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Elegy Written in a Country Churchyard
Thomas Gray


(An excerpt)

The curfew tolls the knell of parting day,
         The lowing herd wind slowly o'er the lea,
The plowman homeward plods his weary way,
         And leaves the world to darkness and to me.

Now fades the glimm'ring landscape on the sight,
         And all the air a solemn stillness holds,
Save where the beetle wheels his droning flight,
         And drowsy tinklings lull the distant folds;

Save that from yonder ivy-mantled tow'r
         The moping owl does to the moon complain
Of such, as wand'ring near her secret bow'r,
         Molest her ancient solitary reign.

Beneath those rugged elms, that yew-tree's shade,
         Where heaves the turf in many a mould'ring heap,
Each in his narrow cell for ever laid,
         The rude forefathers of the hamlet sleep.

This poem is in the public domain.

Thomas Gray (1716 - 1771) published only 13 poems in the course of his life; this one was, by far, his most successful. Born in England, his home life was sad (an abusive father, and the only one of 12 children to live past infancy). Thomas was frail and introverted, but he enjoyed school and had several close, lifelong friends. He studied law, taught at Pembroke College, and was considered one of the most learned men of his time. Despite his lack of published work, he was offered the position of England’s Poet Laureate, but chose to decline that honor. Thomas is credited with the expression “where ignorance is bliss, ‘tis folly to be wise.”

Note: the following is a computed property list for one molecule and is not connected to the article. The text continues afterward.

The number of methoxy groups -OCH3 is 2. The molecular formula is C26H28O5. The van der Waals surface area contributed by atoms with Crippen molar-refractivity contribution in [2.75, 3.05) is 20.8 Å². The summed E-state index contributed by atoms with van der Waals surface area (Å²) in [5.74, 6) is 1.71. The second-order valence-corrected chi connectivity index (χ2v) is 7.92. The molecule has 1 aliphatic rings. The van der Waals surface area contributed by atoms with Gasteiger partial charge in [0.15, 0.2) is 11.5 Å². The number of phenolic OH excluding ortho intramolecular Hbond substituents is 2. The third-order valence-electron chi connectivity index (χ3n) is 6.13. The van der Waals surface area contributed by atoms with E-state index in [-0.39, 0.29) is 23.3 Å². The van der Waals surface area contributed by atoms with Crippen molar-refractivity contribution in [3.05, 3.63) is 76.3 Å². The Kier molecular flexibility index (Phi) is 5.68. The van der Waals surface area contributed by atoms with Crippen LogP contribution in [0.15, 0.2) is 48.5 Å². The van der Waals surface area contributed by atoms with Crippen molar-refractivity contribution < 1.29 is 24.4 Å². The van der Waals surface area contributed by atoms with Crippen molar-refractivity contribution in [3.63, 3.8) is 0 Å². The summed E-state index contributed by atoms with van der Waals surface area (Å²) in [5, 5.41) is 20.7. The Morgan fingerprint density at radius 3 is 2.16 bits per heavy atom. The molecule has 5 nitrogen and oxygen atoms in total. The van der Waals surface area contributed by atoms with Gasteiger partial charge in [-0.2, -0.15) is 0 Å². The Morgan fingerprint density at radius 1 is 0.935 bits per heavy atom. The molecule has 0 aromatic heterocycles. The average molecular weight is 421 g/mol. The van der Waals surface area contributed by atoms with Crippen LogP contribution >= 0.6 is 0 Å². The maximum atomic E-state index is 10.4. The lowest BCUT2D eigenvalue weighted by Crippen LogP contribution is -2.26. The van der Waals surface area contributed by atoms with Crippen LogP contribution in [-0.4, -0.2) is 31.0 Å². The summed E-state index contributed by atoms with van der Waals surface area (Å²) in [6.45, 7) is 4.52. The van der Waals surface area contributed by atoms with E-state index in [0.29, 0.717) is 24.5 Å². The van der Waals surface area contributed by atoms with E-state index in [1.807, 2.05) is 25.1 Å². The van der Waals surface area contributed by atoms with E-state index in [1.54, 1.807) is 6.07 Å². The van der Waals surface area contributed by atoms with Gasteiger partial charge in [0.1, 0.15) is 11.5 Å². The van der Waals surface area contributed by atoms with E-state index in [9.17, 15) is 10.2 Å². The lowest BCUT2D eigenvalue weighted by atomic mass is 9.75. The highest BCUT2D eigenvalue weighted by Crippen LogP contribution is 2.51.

Post New Comment:
Wilda Morris:
Haven't read this poem for a long time. Thanks!
Posted 08/20/2021 11:57 PM
Thank you, Richard, for suggesting this one, great choice. I just read your poem, Everyday Things in Jayne's new anthology, Poems to Lift You Up and Make You Smile. It certainly did!
Posted 08/20/2021 01:46 AM
I like this poem!!
Posted 08/19/2021 12:04 PM
michael escoubas:
Superb artistry, Richard . . . wonderful for what it is but beyond that, this poetic excerpt is an education in technique.
Posted 08/19/2021 08:35 AM
Larry Schug:
Life without cars, computers, streetlights, machine noise, but with a good night's sleep. Interesting bio. of Gray, who is new to me.
Posted 08/19/2021 08:28 AM
Randy Cadenhead:
A pearl! Thanks for the commentary.
Posted 08/19/2021 06:21 AM
I have always loved this poem. It was one of those required in my English class 50 years ago. Thanks for reminding me of Gray's talent.
Posted 08/19/2021 06:02 AM
I love the sweetness of the first paragraph- The trudgings of others going home for the night leaves the world empty, except for me and the darkness. Lovely :)
Posted 08/19/2021 01:16 AM

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